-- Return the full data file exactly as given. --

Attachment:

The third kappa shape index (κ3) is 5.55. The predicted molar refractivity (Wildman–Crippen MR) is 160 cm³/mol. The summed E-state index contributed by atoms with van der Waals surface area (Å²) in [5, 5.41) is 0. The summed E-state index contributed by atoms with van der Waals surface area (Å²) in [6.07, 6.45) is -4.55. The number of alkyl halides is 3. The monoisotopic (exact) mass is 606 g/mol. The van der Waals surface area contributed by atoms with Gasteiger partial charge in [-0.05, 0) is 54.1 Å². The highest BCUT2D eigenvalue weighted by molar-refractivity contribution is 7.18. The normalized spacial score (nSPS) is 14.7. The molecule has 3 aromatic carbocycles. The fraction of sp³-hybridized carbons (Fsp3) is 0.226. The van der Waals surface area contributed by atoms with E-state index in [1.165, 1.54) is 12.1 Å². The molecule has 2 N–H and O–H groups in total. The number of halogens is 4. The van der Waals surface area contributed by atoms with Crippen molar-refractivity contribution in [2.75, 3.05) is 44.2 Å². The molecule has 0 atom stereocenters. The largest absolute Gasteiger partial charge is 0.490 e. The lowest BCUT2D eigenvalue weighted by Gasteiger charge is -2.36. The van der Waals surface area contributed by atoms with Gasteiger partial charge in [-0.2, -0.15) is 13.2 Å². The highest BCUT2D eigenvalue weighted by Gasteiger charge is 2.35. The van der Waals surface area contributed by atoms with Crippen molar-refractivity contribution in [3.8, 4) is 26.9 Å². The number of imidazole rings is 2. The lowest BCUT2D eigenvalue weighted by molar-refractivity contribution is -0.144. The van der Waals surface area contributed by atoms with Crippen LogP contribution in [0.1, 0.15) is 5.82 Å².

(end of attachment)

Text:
The third kappa shape index (κ3) is 5.55. The predicted molar refractivity (Wildman–Crippen MR) is 160 cm³/mol. The summed E-state index contributed by atoms with van der Waals surface area (Å²) in [5, 5.41) is 0. The summed E-state index contributed by atoms with van der Waals surface area (Å²) in [6.07, 6.45) is -4.55. The number of alkyl halides is 3. The monoisotopic (exact) mass is 606 g/mol. The van der Waals surface area contributed by atoms with Gasteiger partial charge in [-0.05, 0) is 54.1 Å². The highest BCUT2D eigenvalue weighted by molar-refractivity contribution is 7.18. The normalized spacial score (nSPS) is 14.7. The molecule has 3 aromatic carbocycles. The fraction of sp³-hybridized carbons (Fsp3) is 0.226. The van der Waals surface area contributed by atoms with E-state index in [1.165, 1.54) is 12.1 Å². The molecule has 2 N–H and O–H groups in total. The number of halogens is 4. The van der Waals surface area contributed by atoms with Crippen molar-refractivity contribution in [2.75, 3.05) is 44.2 Å². The molecule has 0 atom stereocenters. The largest absolute Gasteiger partial charge is 0.490 e. The lowest BCUT2D eigenvalue weighted by Gasteiger charge is -2.36. The van der Waals surface area contributed by atoms with Gasteiger partial charge in [-0.2, -0.15) is 13.2 Å². The highest BCUT2D eigenvalue weighted by Gasteiger charge is 2.35. The van der Waals surface area contributed by atoms with Crippen molar-refractivity contribution in [3.8, 4) is 26.9 Å². The number of imidazole rings is 2. The lowest BCUT2D eigenvalue weighted by molar-refractivity contribution is -0.144. The van der Waals surface area contributed by atoms with Crippen LogP contribution in [0.1, 0.15) is 5.82 Å².